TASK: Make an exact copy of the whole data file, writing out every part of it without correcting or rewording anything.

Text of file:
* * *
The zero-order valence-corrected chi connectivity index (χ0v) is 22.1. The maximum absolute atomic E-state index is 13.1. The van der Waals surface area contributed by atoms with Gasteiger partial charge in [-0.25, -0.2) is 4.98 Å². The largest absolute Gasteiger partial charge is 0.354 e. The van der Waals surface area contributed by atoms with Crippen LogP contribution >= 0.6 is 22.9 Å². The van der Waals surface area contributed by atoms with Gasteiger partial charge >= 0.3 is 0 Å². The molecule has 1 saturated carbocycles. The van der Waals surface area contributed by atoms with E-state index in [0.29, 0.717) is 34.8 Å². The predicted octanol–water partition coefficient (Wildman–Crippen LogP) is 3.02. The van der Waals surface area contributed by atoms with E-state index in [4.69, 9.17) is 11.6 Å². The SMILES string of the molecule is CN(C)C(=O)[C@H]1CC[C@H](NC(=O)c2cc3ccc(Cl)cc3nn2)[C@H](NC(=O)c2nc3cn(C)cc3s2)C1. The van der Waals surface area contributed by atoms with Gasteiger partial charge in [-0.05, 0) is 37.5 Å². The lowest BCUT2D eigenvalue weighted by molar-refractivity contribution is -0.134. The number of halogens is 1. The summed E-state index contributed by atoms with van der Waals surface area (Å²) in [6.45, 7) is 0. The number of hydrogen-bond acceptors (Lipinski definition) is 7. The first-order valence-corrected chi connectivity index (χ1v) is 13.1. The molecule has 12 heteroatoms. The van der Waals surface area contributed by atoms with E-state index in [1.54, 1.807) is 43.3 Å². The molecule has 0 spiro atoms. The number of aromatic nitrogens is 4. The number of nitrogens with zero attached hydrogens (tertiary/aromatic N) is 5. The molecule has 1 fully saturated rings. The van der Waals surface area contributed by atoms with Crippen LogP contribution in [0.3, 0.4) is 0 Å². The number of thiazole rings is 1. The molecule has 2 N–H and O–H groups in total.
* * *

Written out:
The zero-order valence-corrected chi connectivity index (χ0v) is 22.1. The maximum absolute atomic E-state index is 13.1. The van der Waals surface area contributed by atoms with Gasteiger partial charge in [-0.25, -0.2) is 4.98 Å². The largest absolute Gasteiger partial charge is 0.354 e. The van der Waals surface area contributed by atoms with Crippen LogP contribution >= 0.6 is 22.9 Å². The van der Waals surface area contributed by atoms with Gasteiger partial charge >= 0.3 is 0 Å². The molecule has 1 saturated carbocycles. The van der Waals surface area contributed by atoms with E-state index in [0.29, 0.717) is 34.8 Å². The predicted octanol–water partition coefficient (Wildman–Crippen LogP) is 3.02. The van der Waals surface area contributed by atoms with E-state index in [4.69, 9.17) is 11.6 Å². The SMILES string of the molecule is CN(C)C(=O)[C@H]1CC[C@H](NC(=O)c2cc3ccc(Cl)cc3nn2)[C@H](NC(=O)c2nc3cn(C)cc3s2)C1. The van der Waals surface area contributed by atoms with Gasteiger partial charge in [-0.05, 0) is 37.5 Å². The lowest BCUT2D eigenvalue weighted by molar-refractivity contribution is -0.134. The number of halogens is 1. The summed E-state index contributed by atoms with van der Waals surface area (Å²) in [6.45, 7) is 0. The number of hydrogen-bond acceptors (Lipinski definition) is 7. The first-order valence-corrected chi connectivity index (χ1v) is 13.1. The molecule has 12 heteroatoms. The van der Waals surface area contributed by atoms with E-state index in [1.54, 1.807) is 43.3 Å². The molecule has 0 spiro atoms. The number of aromatic nitrogens is 4. The number of nitrogens with zero attached hydrogens (tertiary/aromatic N) is 5. The molecule has 1 fully saturated rings. The van der Waals surface area contributed by atoms with Crippen LogP contribution in [0.3, 0.4) is 0 Å². The number of thiazole rings is 1. The molecule has 2 N–H and O–H groups in total.